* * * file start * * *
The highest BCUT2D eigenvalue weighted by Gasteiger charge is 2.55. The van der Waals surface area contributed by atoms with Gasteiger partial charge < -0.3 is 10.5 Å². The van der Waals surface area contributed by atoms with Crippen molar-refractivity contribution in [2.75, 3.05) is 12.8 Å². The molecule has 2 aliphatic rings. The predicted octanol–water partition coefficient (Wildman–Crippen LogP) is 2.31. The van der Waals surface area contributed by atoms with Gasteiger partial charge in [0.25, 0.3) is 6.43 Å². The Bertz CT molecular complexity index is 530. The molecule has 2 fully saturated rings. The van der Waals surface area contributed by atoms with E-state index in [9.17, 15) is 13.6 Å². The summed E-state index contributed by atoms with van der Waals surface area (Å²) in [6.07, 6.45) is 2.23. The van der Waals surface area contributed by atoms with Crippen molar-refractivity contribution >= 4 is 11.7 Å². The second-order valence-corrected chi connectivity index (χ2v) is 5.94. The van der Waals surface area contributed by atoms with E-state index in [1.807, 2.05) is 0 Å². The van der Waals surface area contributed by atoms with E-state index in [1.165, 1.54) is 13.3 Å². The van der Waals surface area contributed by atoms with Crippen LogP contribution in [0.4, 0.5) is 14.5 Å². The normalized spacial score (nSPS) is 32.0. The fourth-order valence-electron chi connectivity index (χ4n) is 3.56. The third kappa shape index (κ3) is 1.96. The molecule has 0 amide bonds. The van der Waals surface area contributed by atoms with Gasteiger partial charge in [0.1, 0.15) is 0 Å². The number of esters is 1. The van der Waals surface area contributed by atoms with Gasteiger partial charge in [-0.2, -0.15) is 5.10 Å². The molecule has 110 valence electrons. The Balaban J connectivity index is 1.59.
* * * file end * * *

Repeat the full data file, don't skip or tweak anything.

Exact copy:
The highest BCUT2D eigenvalue weighted by Gasteiger charge is 2.55. The van der Waals surface area contributed by atoms with Gasteiger partial charge < -0.3 is 10.5 Å². The van der Waals surface area contributed by atoms with Crippen molar-refractivity contribution in [2.75, 3.05) is 12.8 Å². The molecule has 2 aliphatic rings. The predicted octanol–water partition coefficient (Wildman–Crippen LogP) is 2.31. The van der Waals surface area contributed by atoms with Gasteiger partial charge in [0.25, 0.3) is 6.43 Å². The Bertz CT molecular complexity index is 530. The molecule has 2 fully saturated rings. The van der Waals surface area contributed by atoms with E-state index in [9.17, 15) is 13.6 Å². The summed E-state index contributed by atoms with van der Waals surface area (Å²) in [6.07, 6.45) is 2.23. The van der Waals surface area contributed by atoms with Crippen molar-refractivity contribution >= 4 is 11.7 Å². The second-order valence-corrected chi connectivity index (χ2v) is 5.94. The van der Waals surface area contributed by atoms with E-state index in [1.807, 2.05) is 0 Å². The van der Waals surface area contributed by atoms with E-state index in [1.165, 1.54) is 13.3 Å². The van der Waals surface area contributed by atoms with Crippen LogP contribution in [0.4, 0.5) is 14.5 Å². The normalized spacial score (nSPS) is 32.0. The fourth-order valence-electron chi connectivity index (χ4n) is 3.56. The third kappa shape index (κ3) is 1.96. The molecule has 0 amide bonds. The van der Waals surface area contributed by atoms with Gasteiger partial charge in [0.1, 0.15) is 0 Å². The number of esters is 1. The van der Waals surface area contributed by atoms with Gasteiger partial charge in [-0.2, -0.15) is 5.10 Å². The molecule has 110 valence electrons. The Balaban J connectivity index is 1.59.